This post authored by Nicole Rupersburg of Eat It Detroit.
Last week Grist reported on the Open Walls Baltimore project, a totally legal outdoor street art exhibition that will adorn 20 walls with street art murals from now through the end of May. Any of this sound familiar?
"With its ample warehouse space, cheap rent, and proximity to the city’s [abandoned] train station, the district[s of Midtown, Corktown and Southwest] ha[ve] long been a haven for students from the nearby
Maryland Institute College of Art (MICA)[Wayne State University and College for Creative Studies] as well as for professional visual and performing artists, musicians, filmmakers, and other creative entrepreneurs."
Wait, it gets better:
"But this is also a place that never fully recovered from the 196
87 race riots and decades of urban disinvestment."
Oh sure, the definition of public art in Detroit includes trash-strewn homes and statues of RoboCop. Recently though, public art in Detroit has taken on a whole new meaning ... and a whole new marketability. The Woodward Windows project is a partnership between SCM Studios and 323 East Gallery and has "activated seven vacant storefronts in Downtown Detroit with dozens of curated installations through a grassroots public art project" (so basically they make empty buildings more aesthetically pleasing in lieu of being financially viable, though two of the targeted buildings have already been sold since the project's inception).
Street art, the historically vilified red-headed stepchild of the Modern Art movement that until recently was dismissively written off by the masses as mere "graffiti," has found a whole new commercial viability with the unlikeliest of proponents: our favorite design disaster Dan Gilbert! One of Detroit's most prolific and commercially successful street artists Antonio "Shades" Agee has been a busy guy lately catering to the design whims of Big D. In fact, Shades works for dozens of different corporate clients now, demonstrating that the commodification of street art for commercial use is simply the evolution of an artform.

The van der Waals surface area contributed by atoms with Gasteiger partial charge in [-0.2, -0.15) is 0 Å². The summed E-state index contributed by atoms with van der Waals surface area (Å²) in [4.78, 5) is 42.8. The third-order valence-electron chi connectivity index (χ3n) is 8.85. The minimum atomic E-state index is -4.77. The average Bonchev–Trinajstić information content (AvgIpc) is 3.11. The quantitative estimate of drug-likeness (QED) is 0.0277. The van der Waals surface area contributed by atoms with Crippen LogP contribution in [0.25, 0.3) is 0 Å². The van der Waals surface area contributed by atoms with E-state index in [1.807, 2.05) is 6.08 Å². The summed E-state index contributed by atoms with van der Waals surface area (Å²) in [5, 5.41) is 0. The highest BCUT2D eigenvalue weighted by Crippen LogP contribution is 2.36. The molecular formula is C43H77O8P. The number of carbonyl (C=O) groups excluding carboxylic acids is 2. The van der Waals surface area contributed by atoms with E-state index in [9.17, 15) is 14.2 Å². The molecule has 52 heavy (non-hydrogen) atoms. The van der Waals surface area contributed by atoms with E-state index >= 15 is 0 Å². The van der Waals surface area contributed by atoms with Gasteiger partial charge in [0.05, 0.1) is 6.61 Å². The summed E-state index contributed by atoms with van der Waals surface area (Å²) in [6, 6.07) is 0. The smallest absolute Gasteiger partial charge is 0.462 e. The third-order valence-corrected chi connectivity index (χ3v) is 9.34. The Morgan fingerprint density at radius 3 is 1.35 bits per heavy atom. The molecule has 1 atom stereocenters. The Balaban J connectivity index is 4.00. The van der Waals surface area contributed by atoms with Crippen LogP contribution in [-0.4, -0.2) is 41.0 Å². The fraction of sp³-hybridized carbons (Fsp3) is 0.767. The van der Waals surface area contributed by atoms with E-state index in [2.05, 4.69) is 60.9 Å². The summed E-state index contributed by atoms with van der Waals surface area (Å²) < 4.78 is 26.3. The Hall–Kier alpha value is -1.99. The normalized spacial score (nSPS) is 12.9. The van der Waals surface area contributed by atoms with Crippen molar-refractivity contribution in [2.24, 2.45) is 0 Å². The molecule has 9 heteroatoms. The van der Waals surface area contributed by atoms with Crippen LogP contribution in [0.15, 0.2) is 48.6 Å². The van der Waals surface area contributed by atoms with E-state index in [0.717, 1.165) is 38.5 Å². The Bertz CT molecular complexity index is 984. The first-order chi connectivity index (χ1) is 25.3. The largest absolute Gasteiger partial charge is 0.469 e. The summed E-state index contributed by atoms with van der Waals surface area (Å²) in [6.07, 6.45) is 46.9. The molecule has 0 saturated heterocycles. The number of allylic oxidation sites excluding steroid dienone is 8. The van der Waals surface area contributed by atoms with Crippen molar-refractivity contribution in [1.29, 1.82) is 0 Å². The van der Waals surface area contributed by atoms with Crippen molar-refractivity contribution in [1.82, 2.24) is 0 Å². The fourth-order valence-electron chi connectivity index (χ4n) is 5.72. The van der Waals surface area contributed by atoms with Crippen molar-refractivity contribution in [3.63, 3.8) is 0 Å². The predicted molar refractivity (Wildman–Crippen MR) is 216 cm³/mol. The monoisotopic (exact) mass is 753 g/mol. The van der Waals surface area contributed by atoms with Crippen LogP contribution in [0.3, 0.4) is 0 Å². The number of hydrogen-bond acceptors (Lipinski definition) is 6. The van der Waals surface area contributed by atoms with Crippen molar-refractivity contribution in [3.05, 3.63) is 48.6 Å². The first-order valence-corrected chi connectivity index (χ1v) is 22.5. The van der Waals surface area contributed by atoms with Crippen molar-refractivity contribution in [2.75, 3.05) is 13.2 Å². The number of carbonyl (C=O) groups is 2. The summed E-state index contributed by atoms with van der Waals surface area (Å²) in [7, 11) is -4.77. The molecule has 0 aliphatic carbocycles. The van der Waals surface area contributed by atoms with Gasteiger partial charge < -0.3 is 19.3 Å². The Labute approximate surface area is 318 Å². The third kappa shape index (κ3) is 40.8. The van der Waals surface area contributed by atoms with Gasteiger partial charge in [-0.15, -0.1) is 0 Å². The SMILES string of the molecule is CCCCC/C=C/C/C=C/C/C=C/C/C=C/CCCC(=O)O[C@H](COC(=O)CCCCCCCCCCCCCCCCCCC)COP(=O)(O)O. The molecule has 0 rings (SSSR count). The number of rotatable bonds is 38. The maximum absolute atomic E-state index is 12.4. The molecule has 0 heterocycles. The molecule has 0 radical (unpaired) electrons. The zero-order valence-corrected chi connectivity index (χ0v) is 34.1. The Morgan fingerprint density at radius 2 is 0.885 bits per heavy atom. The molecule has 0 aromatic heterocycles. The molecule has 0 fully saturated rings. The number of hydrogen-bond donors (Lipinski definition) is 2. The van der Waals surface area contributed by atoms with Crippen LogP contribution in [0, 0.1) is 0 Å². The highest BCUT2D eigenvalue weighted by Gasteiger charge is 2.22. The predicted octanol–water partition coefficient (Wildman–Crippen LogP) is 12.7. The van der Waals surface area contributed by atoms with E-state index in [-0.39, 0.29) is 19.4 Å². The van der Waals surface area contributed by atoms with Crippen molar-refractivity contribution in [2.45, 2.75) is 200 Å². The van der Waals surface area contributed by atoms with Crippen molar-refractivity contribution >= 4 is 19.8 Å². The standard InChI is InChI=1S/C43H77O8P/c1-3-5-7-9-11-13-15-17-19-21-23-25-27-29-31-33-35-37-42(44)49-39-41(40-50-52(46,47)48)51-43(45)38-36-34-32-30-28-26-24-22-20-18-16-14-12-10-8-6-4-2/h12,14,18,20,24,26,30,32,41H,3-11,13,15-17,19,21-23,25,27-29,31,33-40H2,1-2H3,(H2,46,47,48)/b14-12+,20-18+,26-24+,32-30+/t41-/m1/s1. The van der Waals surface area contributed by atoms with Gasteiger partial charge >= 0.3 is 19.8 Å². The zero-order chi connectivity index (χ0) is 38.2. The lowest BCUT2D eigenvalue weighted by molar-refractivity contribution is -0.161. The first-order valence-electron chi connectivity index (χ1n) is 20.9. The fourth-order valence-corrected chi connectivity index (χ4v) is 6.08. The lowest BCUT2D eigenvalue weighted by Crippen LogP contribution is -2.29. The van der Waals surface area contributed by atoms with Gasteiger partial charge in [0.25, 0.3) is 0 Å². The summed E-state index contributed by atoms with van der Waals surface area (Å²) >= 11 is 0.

Placing a value on our street art is certainly nothing new; when the Dequindre Cut Greenway was still in its early planning stages, enough of an uproar was raised over maintaining the iconic murals of the Cut that the bridge abutments along the trail were left largely untouched. Construction project manager Michael Dempsey was quoted in 2007 saying, "Unless it is obscene or offensive, our policy is to leave it in place. We also want to encourage new works to the extent that the artists are willing to do that - as long as they pick up their aerosol cans after themselves!"
In fact, intricate, color-soaked murals are more prolific in Detroit than most people consciously realize. Perhaps it's because they've become so much a part of the landscape that we fail to notice them as anything remarkable and distinct, but in November the blog "I Love Detroit Michigan" took a look at the 50 "definitive" outdoor murals in Detroit - consider that the word "definitive" implies that there are a whole lot more out there that didn't make the list, and Detroit makes Baltimore's little 20-mural project look like a small backwater town's meager (if impressive) gallery collection stacked up against the Smithsonian's.
Sure, some of the "definitive" murals are more of an eyesore than they are eye-catching, but the point is for all the increasingly tiresome usage of the artists-save-Detroit meme, the culture of the street art counterculture has been a prominent element of Detroit's cityscape for decades, and the city has always embraced it. In other words, we did it first. Also, all of our works were created by local artists - not some rand-o's flown in from halfway across the world.
For more examples of public art in Detroit, check out our official map.
· Gallery walls: Cities embrace street art as a ticket to success [Grist]
· Woodward Windows [Street Culture Mash]
· Downtown Detroit's New Decor is An Atrocious Attention Whore [Curbed Detroit]
· 50 Outdoor Murals in Detroit [I Love Detroit Michigan]
· Detroit's Public Art Scene is Thriving And We Have The Map! [Curbed Detroit]
· Frita Batido's: Street Food Meets Street Art [Eat It Detroit]
· Banksy Bombs Detroit [Metro Times]
· Blinded by the Arts [Metro Times]
· Dequindre Cut revealed as a gallery of graffiti masterworks [Detroit News]
· Work starts on Dequindre Cut's transformation [Model D]